A very basic bot that just automates sharing text information from a flight API to the Twitter API could be produced in between 6 – 10 hours. Such a bot could be hosted on a remoted server, so you don’t have to leave your home computer on all the time running it. There are some very affordably monthly remote server solutions. For a python project pythonanywhere.com would host a solution for you from as little as $5 a month, and the Python application can be left in the cloud extracting flight information from the flight API and Tweeting it to Twitter 24/7.

A generous estimate of programming rates starting at $40 an hour, you could get a basic flight tracking Tweeting bot developed for between $240 to $400, and hosted from around $5 a month.

If you wanted your flight tweeting Twitter bot to be sharing maps / screenshots, the developer may need to use 1 or 2 more additional APIs, which would add another additional $240 to $400 to the cost, an advanced bot would in total cost you up to around $800.

Of course, some programmers will say such a bot will cost more, and others will offer to do it for less. Just keep in mind this is a project that most intermediate programmers can attempt, even a college kid did it ☺

Considering this flight tracking tech can be built at very little cost and very easily replicable, Elon Musk’s offer of $5,000 to take it down was more than generous.

What you need to tell your programmer to do to build your own flight tracking tweeting bot?

Step 1: You need to tell them the registration number of the flight that you are tracking

For example if it is Elon Musk’s plane you want your programmer to track you would have to tell them that they need to periodically check the flight API for movements of N628TS, or another registration number for different plane of your choosing.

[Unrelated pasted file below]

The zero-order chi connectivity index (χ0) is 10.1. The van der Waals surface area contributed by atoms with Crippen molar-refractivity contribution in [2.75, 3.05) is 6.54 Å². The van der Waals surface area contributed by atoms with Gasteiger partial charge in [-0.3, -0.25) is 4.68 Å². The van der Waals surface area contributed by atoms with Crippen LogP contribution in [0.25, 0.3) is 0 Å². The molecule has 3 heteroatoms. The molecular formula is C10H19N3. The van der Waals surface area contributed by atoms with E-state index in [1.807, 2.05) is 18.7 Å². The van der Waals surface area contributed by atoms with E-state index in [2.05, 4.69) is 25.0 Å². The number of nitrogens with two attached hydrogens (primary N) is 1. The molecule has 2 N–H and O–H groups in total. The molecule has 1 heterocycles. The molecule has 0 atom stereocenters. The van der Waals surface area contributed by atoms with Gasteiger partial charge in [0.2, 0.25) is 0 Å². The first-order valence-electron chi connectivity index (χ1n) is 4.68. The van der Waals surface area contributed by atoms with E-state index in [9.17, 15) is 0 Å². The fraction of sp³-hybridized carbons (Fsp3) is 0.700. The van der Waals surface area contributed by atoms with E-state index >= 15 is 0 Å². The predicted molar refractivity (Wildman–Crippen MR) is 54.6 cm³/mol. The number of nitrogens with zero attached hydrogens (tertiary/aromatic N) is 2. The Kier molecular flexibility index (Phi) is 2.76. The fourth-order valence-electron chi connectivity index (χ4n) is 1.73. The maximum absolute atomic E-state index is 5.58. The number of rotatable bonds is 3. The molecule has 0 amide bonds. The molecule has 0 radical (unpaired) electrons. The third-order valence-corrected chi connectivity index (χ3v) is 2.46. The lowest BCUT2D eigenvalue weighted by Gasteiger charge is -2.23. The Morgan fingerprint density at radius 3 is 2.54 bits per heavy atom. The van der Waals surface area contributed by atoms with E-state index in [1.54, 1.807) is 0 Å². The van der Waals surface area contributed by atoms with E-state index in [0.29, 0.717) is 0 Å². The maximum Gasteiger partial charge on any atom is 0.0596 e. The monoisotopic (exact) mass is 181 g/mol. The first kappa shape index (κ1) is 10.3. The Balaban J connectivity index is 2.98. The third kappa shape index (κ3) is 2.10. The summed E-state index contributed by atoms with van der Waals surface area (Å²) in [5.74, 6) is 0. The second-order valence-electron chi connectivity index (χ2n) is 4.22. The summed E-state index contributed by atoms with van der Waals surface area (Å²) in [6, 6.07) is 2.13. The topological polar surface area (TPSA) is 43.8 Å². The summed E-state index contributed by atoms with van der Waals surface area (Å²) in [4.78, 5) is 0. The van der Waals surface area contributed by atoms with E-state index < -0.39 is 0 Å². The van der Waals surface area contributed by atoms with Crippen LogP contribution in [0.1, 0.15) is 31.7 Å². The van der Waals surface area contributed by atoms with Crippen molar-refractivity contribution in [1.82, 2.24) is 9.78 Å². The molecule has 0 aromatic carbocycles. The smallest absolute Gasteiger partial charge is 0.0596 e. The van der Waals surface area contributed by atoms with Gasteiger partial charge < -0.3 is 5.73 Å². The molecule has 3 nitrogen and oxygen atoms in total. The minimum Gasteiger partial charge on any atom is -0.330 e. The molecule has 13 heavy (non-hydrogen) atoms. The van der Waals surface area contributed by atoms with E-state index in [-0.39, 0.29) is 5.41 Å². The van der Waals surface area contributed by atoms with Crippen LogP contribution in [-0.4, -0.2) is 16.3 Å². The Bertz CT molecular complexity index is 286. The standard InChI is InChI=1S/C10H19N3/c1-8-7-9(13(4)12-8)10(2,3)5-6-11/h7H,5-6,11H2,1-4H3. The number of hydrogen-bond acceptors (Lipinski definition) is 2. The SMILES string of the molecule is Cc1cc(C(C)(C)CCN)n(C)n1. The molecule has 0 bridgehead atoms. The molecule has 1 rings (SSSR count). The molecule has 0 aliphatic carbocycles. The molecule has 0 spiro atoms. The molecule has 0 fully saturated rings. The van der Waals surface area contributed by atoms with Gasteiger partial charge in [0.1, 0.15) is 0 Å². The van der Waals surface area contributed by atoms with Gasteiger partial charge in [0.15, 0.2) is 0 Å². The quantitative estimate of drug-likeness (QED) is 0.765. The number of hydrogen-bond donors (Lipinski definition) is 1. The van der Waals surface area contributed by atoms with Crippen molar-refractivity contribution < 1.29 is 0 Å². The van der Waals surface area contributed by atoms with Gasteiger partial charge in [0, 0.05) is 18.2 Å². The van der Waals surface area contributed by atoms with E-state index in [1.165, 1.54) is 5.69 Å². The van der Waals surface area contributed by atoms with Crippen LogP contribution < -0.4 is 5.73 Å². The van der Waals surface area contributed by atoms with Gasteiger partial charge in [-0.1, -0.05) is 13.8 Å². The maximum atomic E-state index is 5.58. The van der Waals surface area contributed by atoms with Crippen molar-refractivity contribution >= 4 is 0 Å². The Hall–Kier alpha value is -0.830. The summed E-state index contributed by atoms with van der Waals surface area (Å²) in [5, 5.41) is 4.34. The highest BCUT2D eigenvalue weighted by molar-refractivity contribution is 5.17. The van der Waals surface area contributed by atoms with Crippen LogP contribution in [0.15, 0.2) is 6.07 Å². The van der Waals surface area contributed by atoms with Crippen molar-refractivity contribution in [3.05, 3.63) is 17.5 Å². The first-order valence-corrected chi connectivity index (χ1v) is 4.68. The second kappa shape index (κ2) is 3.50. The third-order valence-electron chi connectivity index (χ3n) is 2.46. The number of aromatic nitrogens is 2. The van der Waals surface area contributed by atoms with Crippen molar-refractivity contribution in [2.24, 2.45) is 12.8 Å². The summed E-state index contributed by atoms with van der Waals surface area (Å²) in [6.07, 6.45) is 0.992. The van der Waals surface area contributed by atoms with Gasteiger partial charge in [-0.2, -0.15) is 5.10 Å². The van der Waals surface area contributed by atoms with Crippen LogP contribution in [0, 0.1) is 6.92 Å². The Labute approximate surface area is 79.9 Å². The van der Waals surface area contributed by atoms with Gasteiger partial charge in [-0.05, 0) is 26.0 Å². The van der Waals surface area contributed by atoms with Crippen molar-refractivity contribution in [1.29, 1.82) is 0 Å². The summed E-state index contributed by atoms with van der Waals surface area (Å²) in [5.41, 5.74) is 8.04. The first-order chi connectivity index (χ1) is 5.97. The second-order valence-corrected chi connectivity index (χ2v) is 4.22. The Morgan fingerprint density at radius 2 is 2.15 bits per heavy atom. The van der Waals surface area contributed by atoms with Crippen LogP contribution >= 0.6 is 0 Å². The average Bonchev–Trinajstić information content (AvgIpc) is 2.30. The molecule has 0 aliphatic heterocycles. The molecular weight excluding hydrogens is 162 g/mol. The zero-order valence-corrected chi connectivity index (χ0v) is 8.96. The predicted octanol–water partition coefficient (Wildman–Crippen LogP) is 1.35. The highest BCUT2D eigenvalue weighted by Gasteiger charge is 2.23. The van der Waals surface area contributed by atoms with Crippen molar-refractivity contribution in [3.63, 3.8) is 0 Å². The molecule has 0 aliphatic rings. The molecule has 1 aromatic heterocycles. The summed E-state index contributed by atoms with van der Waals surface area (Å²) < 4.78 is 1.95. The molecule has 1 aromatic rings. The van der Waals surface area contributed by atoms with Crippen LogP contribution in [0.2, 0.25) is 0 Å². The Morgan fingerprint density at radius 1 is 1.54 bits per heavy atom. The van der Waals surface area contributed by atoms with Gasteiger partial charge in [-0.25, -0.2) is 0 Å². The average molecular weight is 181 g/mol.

Step 2: Subscribe to a flight tracking API to extract live flight data of plane(s) you are tracking

adsbexchange.com used by Sweeney is just one of many flight API providers, there are other advanced flight API providers who also have access to ADS-B live flight data including aviationstack.com which would have some basic Python guides.

Signup: https://aviationstack.com/product

Step 3 [optional]: Setting up API to share Map location of tracked flight

Setup a screenshot API screenshotlayer.com to coordinate with taking a screenshot of the coordinates of the plane on a map, depending on flight API service provider, you might pass the coordinates passed from the flight API into a Map API for the screenshot API to take the screenshot. Flight APIs have their own inbuilt geolocation APIs which may already be integrated with Map APIs that give visualisations of locations.

Signup: https://screenshotlayer.com/product

Step 4: Share the information to Twitter API

The longest part of the process can be getting a Twitter developer account setup. The process of getting a Twitter developer account and working API keys with reasonable call limits can take between a couple of days to a few weeks depending on how many other developers are submitting their app ideas to Twitter for approval.
Sometimes it is best to begin the application to Twitter as a first step. Your developer can begin creating a basic version of your bot as soon as you have Twitter App key and tokens. You will need to make an additional request to apply to Twitter for a reasonable amount of API calls to run your App.

Signup: https://developer.twitter.com/en/apply-for-access

How to get access to the Twitter API
Step one: Sign up for a developer account.
Step two: Save your App’s key and tokens and keep them secure.
Step three: Make your first request.
Step four [Optional] : Apply for additional access.

We hope this article was informative. Any idea however advanced it looks, really is not so difficult once you begin looking into what APIs are available online to help you do it.
Check out some more awesome APIs at APILayer.com